- Nate Britt, professional basketball player, attended but transferred before graduating.
- Mike Banner, professional soccer player, played for SIU-Edwardsville (Class of 2002)
- Colin Cloherty, NFL tight end for Indianapolis Colts (Class of 2005)
- Curome Cox, NFL safety for Denver Broncos (Class of 1999)
- Robert Churchwell, NBA player for the Golden State Warriors. (Class of 1990)
- A. J. Francis, NFL defensive tackle for Seattle Seahawks, backup, practice squad member, and camp body (Class of 2008)
- Billy Glading, Lacrosse All-American and midfielder for the Chesapeake Bayhawks (MLL) (Class of 1999)
- Joey Haynos, NFL tight end for Miami Dolphins (Class of 2003)
- Darryl Hill, first African American football player at Naval Academy and in Atlantic Coast Conference (Maryland, Class of 1960)
- Kevin Hogan, quarterback for Denver Broncos (Class of 2011)
- Kris Jenkins, forward for Villanova Wildcats, 2016 national champions (Class of 2013)
- Cam Johnson, NFL player for Cleveland Browns (Class of 2008)
- Malcolm Johnson, Notre Dame and NFL wide receiver
- Jon Morris, NFL player for New England Patriots (Class of 1960)
- Roman Oben, NFL player for San Diego Chargers and Super Bowl champion with Tampa Bay Buccaneers (Class of 1990)
- Paul Sheehy, rugby player for USA Eagles at 1991 Rugby World Cup (Class of 1981)
- Tom Sluby, NBA player for Dallas Mavericks (Class of 1980)
- John Thompson III, basketball head coach at Georgetown University 2004-17 (Class of 1984)
- Ian Harkes, MLS player for D.C. United, Hermann Trophy winner (Class of 2013)
- Thomas W. Farley, president of the NYSE Group, including the New York Stock Exchange (Class of 1993)
- Jim Kimsey, co-founder of America Online, attended but dismissed and attended St. John's College High School
Journalism and publishingEdit
- Bob Considine, journalist and author
- Pat Conroy, author, attended but did not graduate
- Joseph Ellis, Pulitzer Prize-winning author and history professor at Mount Holyoke College (Class of 1961)
- Michael Kelly, Washington Post columnist, editor of The New Republic, and editor-at-large of The Atlantic Monthly (Class of 1975)
- Lance Morrow, journalist and writer for Time magazine (Class of 1958)*
- Peter Ruehl, columnist for Australian Financial Review
- Major General John R. Ewers Jr., USMC, Staff Judge Advocate to the Commandant (Class of 1977)
- Navy SEAL Lieutenant Commander Erik S. Kristensen who died while fighting in Afghanistan (Class of 1990)
- United States Army Air Corps Major John H. McAleer, World War II Veteran (Class of 1944)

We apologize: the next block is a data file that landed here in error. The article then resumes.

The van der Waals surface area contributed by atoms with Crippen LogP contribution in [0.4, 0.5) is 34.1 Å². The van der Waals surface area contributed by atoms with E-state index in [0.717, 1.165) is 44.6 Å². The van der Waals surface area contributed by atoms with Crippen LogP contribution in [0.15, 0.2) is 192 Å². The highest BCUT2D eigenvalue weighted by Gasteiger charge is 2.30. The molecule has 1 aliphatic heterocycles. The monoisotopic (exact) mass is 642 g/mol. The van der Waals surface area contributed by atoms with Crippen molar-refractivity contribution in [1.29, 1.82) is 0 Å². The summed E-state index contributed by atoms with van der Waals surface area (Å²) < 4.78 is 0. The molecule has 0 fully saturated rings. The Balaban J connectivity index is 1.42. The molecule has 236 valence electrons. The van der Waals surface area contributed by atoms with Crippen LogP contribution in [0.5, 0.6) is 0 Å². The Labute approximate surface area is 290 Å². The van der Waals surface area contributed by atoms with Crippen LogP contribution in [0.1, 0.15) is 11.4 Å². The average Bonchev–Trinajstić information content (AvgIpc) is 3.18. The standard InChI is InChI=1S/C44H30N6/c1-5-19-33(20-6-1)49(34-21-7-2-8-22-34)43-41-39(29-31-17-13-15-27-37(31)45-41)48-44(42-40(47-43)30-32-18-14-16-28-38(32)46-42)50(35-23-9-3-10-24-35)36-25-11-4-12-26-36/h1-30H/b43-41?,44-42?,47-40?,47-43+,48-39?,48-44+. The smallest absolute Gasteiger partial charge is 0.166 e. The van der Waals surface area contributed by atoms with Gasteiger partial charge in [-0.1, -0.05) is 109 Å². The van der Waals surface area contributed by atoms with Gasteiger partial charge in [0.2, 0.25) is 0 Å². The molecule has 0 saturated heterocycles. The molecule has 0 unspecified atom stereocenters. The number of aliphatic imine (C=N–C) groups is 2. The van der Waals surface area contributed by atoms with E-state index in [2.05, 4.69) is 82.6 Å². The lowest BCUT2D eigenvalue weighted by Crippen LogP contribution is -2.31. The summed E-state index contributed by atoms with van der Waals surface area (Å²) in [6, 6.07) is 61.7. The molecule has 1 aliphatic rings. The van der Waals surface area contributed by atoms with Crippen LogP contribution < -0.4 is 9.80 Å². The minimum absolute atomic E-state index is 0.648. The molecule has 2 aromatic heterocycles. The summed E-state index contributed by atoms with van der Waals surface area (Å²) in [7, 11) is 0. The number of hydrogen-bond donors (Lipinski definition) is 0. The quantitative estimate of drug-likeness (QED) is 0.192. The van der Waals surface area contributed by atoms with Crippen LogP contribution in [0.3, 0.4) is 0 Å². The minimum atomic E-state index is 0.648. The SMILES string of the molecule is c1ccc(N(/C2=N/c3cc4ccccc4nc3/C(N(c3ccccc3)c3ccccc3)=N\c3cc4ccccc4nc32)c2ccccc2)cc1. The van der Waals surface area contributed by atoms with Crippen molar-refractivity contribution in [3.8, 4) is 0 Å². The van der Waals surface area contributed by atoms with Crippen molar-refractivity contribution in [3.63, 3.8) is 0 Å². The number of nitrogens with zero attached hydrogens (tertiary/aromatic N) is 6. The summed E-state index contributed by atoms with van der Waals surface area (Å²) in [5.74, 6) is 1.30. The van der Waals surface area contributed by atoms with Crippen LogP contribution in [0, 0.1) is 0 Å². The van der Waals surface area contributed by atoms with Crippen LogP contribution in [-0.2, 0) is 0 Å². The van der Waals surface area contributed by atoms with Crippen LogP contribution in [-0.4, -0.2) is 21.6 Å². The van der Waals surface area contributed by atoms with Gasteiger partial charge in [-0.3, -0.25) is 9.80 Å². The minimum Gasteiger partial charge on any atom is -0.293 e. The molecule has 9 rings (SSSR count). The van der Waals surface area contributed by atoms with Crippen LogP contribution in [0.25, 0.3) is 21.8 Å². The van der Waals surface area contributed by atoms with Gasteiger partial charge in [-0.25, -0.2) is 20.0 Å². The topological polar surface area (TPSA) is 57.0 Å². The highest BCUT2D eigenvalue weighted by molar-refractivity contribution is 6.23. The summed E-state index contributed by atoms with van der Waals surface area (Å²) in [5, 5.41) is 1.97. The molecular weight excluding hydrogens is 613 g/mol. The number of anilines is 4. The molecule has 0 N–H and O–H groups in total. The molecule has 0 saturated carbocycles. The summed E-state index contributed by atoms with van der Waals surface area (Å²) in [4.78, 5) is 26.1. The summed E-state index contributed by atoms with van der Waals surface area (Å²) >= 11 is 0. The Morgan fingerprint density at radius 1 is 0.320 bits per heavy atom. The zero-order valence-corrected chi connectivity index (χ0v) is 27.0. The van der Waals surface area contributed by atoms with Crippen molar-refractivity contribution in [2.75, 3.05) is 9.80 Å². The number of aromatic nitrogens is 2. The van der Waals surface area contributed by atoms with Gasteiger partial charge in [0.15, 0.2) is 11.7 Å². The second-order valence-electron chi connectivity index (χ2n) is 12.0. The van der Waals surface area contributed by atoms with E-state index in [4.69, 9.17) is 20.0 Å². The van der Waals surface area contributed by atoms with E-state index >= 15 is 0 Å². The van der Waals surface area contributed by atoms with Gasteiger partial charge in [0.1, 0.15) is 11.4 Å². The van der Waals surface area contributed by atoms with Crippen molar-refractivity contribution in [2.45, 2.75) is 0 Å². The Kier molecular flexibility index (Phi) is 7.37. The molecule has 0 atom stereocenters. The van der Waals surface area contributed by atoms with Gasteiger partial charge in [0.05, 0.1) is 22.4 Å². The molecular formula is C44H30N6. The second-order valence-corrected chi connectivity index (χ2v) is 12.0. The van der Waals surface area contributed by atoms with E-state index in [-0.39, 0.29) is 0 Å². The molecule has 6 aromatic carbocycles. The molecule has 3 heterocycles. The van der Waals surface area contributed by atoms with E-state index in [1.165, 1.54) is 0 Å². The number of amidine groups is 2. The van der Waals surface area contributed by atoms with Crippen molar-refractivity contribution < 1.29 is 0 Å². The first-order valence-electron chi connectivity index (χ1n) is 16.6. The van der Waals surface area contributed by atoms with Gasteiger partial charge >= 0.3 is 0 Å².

- Captain Humbert Roque "Rocky" Versace, United States, POW, Medal of Honor recipient, Pentagon Hall of Heroes inductee, Ranger Hall of Fame inductee (Class of 1955)
- Air Force General John M. Loh, Air Force vice chief of staff and commander of Air Combat Command, Fighter Pilot with 200 combat missions in Vietnam War (Class of 1956)
Politics and lawEdit
- James A. Belson, District of Columbia judge (Class of 1949)
- William Bennett, author, radio host, former Secretary of Education, and first "drug czar" of the United States (Class of 1961)
- Don Beyer, Congressman-elect for Virginia's 8th congressional district, former Lieutenant Governor of Virginia U.S. ambassador to Switzerland and Liechtenstein (Class of 1968)
- Pat Buchanan, Republican Party presidential candidate (1992, 1996), Reform Party presidential candidate (2000), author, and syndicated columnist (Class of 1956)
- Ken Cuccinelli, former Attorney General of Virginia, former Virginia State Senator, 37th District (Class of 1986)
- Lawrence Hogan, father of Governor of Maryland Larry Hogan and former United States Representative for Maryland's 5th congressional district (Class of 1946)
- Patrick N. Hogan, former member, Maryland House of Delegates (Class of 1997)
- Mike Miller, Florida House of Representatives (Class of 1986)
- Martin O'Malley, former Governor of Maryland and former Mayor of Baltimore (Class of 1981)
- Ben Quayle, former United States Representative for Arizona's 3rd congressional district (Class of 1994)
- William Nathaniel Roach, U.S. Senator from North Dakota
- Charles L. Schultze, former chairman, United States Council of Economic Advisers, Bronze Star recipient, Purple Heart recipient, World War II (Class of 1942)
- Steve Shannon, Virginia House of Delegates, 35th District, attended, did not graduate
- Richard Wallach, mayor of Washington, D.C. during the Civil War
- Judge E. Gregory Wells, Judge, Maryland Court of Special Appeals, 2019-, Formerly a judge of the Circuit Court of Calvert County, Maryland and the District Court of Maryland. (Class of 1979).
- Elliott Coues (1842-1899), physician, ornithologist, mammalogist. Coues white tail deer is named for him.